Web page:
The Grill: Andrew McAfee

This MIT researcher says that to get the most out of Web 2.0 tools, businesses must rethink how technology can help workers collaborate.

Sure, companies have started using Web 2.0 tools, but one man says we've seen only a glimmer of the change they're going to bring to the way we do business. Andrew McAfee, a principal research scientist at the Center for Digital Business in the MIT Sloan School of Management, is author of the recently released book Enterprise 2.0: New Collaborative Tools for your Organization's Toughest Challenges (Harvard Business Publishing, 2009).

McAfee says tools and Web sites like wikis, blogs, Twitter and Facebook are changing not only the way businesses share information, but also how employees function inside those businesses. In effect, Enterprise 2.0 is changing the way we work.

What does Enterprise 2.0 mean? Loosely, it means applying Web 2.0 tools and philosophies to different business situations. The tighter definition is the business use of an emergent social software platform. [It's about] building clever tools that get out of the way and let people interact as they want to.

Are employees dragging IT departments kicking and screaming into the world of Enterprise 2.0? People throughout the organization are clamoring for easier-to-use tools. They're frustrated by the fact that tools outside the firewall are easier to use than the tools in their own enterprise. A lot of times, [employees] do an end run and use some cloud utilities to get their work done.

IT departments have had the final call over what has been used [in the enterprise], but that era is drawing to a close. I appreciate that there are security considerations. There are legitimate concerns, but saying "no, no, no" isn't going to win you fans elsewhere in the business.

A lot of executives fear that Web sites like Facebook and Twitter are big productivity killers. Do you agree with blocking employees from using them? I don't agree that it's time-wasting. They might say, "We don't like those big public utilities, but we will give you something equivalent behind the firewall." Sticking your head in the sand and waiting for this to pass is an extremely short-sighted philosophy. There's the idea that the coolest tech gizmos are no longer the ones that the company buys for you, but that you can get for free on the Internet.

What are the best ways that businesses are taking advantage of Web 2.0 technology? They're taking advantage of it in a few different ways. They're using it to let people broadcast their expertise: I'm going to tell the organization what I'm doing, what I know and what I'm good at. I'm not filling out fields in a database. I'm doing this by blogging. That lets me narrate my work.

Combine that with decent search technology, and you can find out who in the organization would be a good colleague for you [to work with]. You also can use it to broadcast your ignorance and talk about things you need help with. If people have something that would be helpful, they're usually happy to share it with you.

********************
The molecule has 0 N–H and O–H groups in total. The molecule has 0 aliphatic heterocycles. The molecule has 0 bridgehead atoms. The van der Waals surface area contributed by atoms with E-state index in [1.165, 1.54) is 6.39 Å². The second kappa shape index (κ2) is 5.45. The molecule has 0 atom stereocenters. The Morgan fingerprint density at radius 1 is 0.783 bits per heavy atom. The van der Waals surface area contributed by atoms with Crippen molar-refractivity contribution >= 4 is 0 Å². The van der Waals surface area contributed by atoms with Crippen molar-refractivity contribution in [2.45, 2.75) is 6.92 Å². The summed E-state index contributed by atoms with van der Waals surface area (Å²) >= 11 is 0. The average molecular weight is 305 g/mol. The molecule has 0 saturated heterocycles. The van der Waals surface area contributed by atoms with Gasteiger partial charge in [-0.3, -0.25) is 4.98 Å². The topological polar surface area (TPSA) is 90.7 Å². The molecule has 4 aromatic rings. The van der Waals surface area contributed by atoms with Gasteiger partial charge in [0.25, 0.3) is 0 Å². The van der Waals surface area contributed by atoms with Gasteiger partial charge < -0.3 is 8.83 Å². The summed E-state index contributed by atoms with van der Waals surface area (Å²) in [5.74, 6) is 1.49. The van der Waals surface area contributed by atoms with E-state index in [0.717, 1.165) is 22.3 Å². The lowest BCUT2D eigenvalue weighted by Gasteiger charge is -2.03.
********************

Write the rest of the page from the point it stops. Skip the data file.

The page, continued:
Which businesses are doing a great job with their Enterprise 2.0 efforts? The BBC did something really interesting a while back. All the managers were saying their intranet search was incredibly frustrating. They realized they could refine their intranet search and make it better, but instead they formed discussion groups. You can ask anyone on the BBC network a question, and anyone can answer you. You can ask, "Where does this information exist?" Someone will say, "It's right here," and they'd provide a link or provide an attachment. It's a way to let people be helpful to each other.

Do any other businesses stand out with their Enterprise 2.0 efforts? The CIA is using [Enterprise 2.0 technology] to broadcast [individuals'] expertise to people inside the intelligence community. Before, they had no way to find people in different organizations working on the same things or who were experts in something they were working on. Now, they can reach out and find people who are valuable, not only in the CIA, but in the FBI and the NSA. There might be a colleague out there who would be useful to you, if you knew about them. Now there's an actual tie.

What's the biggest thing companies are doing wrong when it comes to Enterprise 2.0? Letting different flavors of concern or risk or fear hold them back. They can come up with a laundry list of things that can go wrong. Stuff can leap across the firewall. Someone can harass a co-worker. But when I talk to organizations that have gone the distance with this, they have not seen this behavior. If someone wanted to harass a co-worker, they didn't have to wait for blogging software to come along to do it, for instance.

Are Web 2.0 tools changing the way we do business? Not to a huge extent, yet. The adoption is not universal. It's not like you magically transform yourself overnight. Most big enterprises are aware of the phenomenon. They're interested and are trying to figure out how to proceed. It's a long, slow process. We're asking people to rethink how they think about technology and collaboration. Companies will be transformed. It will be a quiet, subtle transformation, though.

In what ways will businesses act or look differently in 10 years as a result of Web 2.0 tools? What I hope is that some part of people's jobs will be about enterprise-level colleague-hood. How are you helping out the enterprise as a whole? These tools make me optimistic, because they give people a voice inside the enterprise. In the future, it will be easy to figure out who in the enterprise can be valuable to me. I can home in on the people I need to work with, and right now that still can be very difficult to figure out.

This Q&A was originally published in Computerworld's print edition. It was adapted from an earlier version that first ran on Computerworld.com.

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